Book Marks:
4 Good Reads — and/or Holiday Gift Ideas

Categories Author: Patrick O'Shaughnessy, Investing

The holiday season and long nights of Winter are upon us. Whether gift-listing or curling up by the fire, here are some books to warm the brain in the months ahead:

The Misbehavior of Markets: A Fractal View of Financial Turbulence
by Benoit Mandelbrot, Richard L. Hudson

book cover

I’ve read this book three times now, and need to recommend it again. It is a Top 5 investing book of all time. It will make you question all or large parts of your investing philosophy. It is an absolute classic. A unique take on (and dismantling of) the “efficient market” hypothesis. I adopted and extended my favorite chart ever from his book, shown here:

Quality Investing: Owning the Best Companies for the Long Term
by Lawrence A. Cunningham, Torkell T. Eide, Patrick Hargreaves

book cover

“Quality” means too many things. There are so many definitions of quality that when I hear the word now, it means nothing to me. This book was a nice antidote. There isn’t anything revolutionary in here, but for the fundamental stock analysts out there, this book offers a lot to chew on.

In our view, three characteristics indicate quality. These are strong, predictable cash generation; sustainably high returns on capital; and attractive growth opportunities. Each of these financial traits is attractive in its own right, but combined, they are particularly powerful, enabling a virtuous circle of cash generation, which can be reinvested at high rates of return, begetting more cash, which can be reinvested again.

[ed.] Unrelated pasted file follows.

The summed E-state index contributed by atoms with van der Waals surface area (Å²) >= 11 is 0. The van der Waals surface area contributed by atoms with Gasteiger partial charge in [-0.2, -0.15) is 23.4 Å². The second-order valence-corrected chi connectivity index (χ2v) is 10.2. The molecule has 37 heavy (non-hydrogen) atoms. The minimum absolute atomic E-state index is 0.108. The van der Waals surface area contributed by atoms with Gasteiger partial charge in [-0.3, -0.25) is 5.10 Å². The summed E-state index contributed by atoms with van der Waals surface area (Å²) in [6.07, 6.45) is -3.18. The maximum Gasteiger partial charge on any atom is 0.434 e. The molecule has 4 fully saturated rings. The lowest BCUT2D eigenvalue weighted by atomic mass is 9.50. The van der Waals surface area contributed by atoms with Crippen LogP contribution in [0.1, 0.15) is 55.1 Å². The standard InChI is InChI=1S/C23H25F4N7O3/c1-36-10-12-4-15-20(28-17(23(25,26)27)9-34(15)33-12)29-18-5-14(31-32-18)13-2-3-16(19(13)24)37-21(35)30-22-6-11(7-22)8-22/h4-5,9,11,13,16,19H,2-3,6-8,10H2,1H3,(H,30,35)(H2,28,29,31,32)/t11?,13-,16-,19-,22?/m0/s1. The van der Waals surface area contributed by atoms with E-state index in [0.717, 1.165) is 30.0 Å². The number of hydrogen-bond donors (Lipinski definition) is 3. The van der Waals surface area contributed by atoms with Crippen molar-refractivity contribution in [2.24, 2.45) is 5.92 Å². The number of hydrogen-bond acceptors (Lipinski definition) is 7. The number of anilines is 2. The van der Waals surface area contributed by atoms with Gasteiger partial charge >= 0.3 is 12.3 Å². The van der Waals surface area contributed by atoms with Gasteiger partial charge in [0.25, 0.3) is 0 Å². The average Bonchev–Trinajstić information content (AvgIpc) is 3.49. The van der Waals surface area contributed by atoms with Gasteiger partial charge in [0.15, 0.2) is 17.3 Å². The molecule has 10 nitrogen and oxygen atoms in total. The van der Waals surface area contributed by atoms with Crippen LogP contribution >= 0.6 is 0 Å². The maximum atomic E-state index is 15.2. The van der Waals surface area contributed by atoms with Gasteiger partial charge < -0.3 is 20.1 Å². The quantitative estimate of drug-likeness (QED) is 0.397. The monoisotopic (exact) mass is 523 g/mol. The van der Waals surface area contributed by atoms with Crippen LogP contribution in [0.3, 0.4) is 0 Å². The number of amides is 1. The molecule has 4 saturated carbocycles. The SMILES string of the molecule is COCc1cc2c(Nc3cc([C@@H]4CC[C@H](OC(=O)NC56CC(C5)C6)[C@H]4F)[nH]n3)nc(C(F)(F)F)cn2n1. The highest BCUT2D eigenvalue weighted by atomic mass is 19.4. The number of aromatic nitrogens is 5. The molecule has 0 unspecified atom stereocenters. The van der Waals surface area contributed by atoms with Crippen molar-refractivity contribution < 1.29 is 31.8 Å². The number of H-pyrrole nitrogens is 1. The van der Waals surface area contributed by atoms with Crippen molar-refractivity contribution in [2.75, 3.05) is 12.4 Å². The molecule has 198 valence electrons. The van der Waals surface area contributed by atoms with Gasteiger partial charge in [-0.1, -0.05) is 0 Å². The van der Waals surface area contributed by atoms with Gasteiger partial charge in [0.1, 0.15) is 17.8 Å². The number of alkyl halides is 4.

The Money Game
by “Adam Smith” (aka George Goodman)

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The Money Game nails investor psychology. Smith had a nose for market truths and a sharp tongue. You’ll read this quickly and enjoy the hell out of it. A few choice passages:

When there is a gap between perception and reality, it is only a matter of time until the gap is reconciled. But since reality is so stubborn and tolerates no gamesmanship, it is impossible for reality to rise to meet perception. So it follows that perception must decline to meet reality. Après moi le deluge.


How do you find smart people? Those who have just finished being smart are sometimes the dumb ones in the next part of the cycle.


“If you don’t know who you are, [the market] is an expensive place to find out.”


Any remarks about portfolio theory are an attempt to freeze some pattern into rationality, and Lord Keynes rightfully said that there is nothing so disastrous as a rational policy in an irrational world.

And, if you like Money Game, also by “Adam Smith”…


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